Statewide gun regulation bill stalls

After six hours of debate, an attempt to force a vote on a bill that uniformly would apply firearms regulations throughout the state failed Jan. 27. The bill is unlikely to be scheduled for further debate this session.

Introduced by Crete Sen. Laura Ebke, LB289 would repeal individual city and village ordinances governing the registration, possession, transportation, transfer and storage of firearms and ammunition. Cities and villages would retain the authority to enforce prohibitions on firearm discharge.

Several Omaha and Lincoln senators expressed concerns during the debate about the bill preempting local ordinances already in existence. Of particular concern was Omaha’s handgun registry ordinance, which Omaha Sen. Heath Mello said was intended to help law enforcement protect public safety.

Ebke said the bill would protect the rights of law-abiding gun owners to travel throughout the state without fear of having their guns confiscated.

A motion filed by Omaha Sen. Ernie Chambers to reconsider a previous vote that failed to recommit the bill to the Judiciary Committee was pending when debate began Jan. 27.

Sen. Bob Krist of Omaha said senators had been unable to reach a compromise that would have exempted Omaha and Lincoln’s ordinances.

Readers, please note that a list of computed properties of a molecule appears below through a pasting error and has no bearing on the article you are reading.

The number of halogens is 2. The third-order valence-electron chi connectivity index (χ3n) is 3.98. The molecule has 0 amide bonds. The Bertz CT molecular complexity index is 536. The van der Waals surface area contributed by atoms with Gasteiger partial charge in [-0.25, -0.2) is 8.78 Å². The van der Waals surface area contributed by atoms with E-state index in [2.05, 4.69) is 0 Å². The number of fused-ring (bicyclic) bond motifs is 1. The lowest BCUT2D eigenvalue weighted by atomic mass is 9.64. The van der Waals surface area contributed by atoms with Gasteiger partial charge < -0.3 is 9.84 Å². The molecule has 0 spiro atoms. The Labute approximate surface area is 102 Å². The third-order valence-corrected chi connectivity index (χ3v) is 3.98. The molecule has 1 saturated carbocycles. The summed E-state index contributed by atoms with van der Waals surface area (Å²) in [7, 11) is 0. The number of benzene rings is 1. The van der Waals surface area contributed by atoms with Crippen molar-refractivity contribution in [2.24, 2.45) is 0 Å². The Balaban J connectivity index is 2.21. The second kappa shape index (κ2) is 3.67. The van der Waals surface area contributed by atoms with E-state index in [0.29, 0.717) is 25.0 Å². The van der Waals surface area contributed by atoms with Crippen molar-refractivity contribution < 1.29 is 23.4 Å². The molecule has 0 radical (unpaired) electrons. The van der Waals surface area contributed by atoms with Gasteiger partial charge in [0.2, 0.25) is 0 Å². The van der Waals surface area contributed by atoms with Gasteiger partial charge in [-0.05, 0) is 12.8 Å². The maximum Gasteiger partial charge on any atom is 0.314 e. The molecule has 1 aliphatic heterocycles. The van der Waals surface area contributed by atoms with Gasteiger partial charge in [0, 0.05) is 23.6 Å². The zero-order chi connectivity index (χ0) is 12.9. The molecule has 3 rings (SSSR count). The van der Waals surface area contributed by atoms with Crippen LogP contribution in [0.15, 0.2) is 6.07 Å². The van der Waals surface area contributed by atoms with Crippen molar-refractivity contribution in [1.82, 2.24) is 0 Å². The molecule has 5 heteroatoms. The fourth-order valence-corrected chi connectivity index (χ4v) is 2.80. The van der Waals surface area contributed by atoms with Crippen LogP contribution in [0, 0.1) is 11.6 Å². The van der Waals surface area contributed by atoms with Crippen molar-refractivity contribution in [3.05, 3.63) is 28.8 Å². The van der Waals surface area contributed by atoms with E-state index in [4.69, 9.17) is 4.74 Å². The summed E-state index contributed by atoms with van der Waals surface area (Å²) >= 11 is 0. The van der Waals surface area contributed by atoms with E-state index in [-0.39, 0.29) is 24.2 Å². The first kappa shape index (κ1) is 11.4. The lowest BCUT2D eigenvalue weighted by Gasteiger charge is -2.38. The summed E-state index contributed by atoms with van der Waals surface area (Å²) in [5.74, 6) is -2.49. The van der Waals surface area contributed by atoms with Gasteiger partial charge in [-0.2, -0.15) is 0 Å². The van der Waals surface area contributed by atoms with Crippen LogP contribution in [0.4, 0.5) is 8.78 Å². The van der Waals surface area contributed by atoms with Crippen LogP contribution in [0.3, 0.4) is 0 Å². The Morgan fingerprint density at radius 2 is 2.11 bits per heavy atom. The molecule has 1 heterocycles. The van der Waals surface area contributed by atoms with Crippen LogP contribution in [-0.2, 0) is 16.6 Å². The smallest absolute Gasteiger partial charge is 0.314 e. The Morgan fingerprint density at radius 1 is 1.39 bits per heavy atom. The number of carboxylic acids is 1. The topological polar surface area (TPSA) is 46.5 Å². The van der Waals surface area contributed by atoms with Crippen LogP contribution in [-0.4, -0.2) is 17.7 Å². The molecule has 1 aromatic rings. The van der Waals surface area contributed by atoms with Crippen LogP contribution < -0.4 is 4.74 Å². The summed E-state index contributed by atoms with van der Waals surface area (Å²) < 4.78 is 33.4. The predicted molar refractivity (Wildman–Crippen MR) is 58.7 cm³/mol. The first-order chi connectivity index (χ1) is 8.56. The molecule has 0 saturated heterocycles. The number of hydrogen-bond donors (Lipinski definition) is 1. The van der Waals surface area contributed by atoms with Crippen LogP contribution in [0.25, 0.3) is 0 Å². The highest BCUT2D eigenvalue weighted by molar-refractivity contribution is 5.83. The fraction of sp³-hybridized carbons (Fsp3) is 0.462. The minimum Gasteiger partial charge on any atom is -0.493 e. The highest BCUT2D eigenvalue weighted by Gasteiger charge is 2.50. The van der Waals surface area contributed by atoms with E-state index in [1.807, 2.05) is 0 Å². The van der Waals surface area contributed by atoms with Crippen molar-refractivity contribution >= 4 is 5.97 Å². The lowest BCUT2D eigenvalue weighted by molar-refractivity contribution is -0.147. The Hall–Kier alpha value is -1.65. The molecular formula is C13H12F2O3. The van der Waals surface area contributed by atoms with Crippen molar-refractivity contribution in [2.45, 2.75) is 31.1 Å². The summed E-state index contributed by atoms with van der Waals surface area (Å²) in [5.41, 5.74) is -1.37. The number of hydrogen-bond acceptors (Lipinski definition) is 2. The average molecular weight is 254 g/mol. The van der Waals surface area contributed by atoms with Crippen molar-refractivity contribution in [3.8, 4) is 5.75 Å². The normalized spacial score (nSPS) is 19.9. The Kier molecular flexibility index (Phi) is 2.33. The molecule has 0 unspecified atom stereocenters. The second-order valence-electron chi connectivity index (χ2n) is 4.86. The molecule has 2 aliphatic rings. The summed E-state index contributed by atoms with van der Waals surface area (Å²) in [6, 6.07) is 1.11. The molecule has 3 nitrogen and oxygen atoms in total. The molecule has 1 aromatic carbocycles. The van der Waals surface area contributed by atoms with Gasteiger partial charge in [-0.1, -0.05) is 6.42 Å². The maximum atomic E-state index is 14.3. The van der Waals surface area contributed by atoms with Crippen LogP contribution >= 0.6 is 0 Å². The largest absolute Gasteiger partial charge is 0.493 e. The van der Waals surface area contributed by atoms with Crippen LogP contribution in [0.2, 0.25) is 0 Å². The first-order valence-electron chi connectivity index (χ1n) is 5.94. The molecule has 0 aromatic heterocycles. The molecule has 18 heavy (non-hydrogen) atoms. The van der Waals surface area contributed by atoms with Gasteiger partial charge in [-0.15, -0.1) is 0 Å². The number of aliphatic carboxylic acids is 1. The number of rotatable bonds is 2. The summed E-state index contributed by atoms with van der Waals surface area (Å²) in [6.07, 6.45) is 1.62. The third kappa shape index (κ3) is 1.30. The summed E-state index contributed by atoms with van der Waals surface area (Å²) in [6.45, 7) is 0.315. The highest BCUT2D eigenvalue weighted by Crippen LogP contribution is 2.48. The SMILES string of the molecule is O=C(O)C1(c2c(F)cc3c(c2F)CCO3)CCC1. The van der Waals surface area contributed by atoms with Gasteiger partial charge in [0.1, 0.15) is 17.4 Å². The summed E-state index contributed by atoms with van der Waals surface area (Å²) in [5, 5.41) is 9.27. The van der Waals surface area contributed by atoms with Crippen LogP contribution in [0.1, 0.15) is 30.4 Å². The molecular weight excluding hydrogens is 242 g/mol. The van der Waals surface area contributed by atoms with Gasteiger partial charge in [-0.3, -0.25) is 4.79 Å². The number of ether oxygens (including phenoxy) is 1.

“This is an interruption of local control in its present form,” Krist said.

Sen. Adam Morfeld of Lincoln opposed the bill as drafted, saying it is vital to preserve the ability of local communities to draft ordinances addressing concerns specific to them.

“We value local control in Nebraska because we know that the people on local boards are closer to the people [and issues] they represent than we are,” he said.

Henderson Sen. Curt Friesen supported LB289, saying it is not an attack on local control.

“This is about making uniform laws across the state,” Friesen said. “Explain to me how any of these local ordinances have made any of us safer.”

Ebke offered a motion to invoke cloture, or cease debate and take an immediate vote on the bill. The motion failed 32-10. Thirty-three votes were needed.

A failed cloture motion prevents further debate on the bill for the day.

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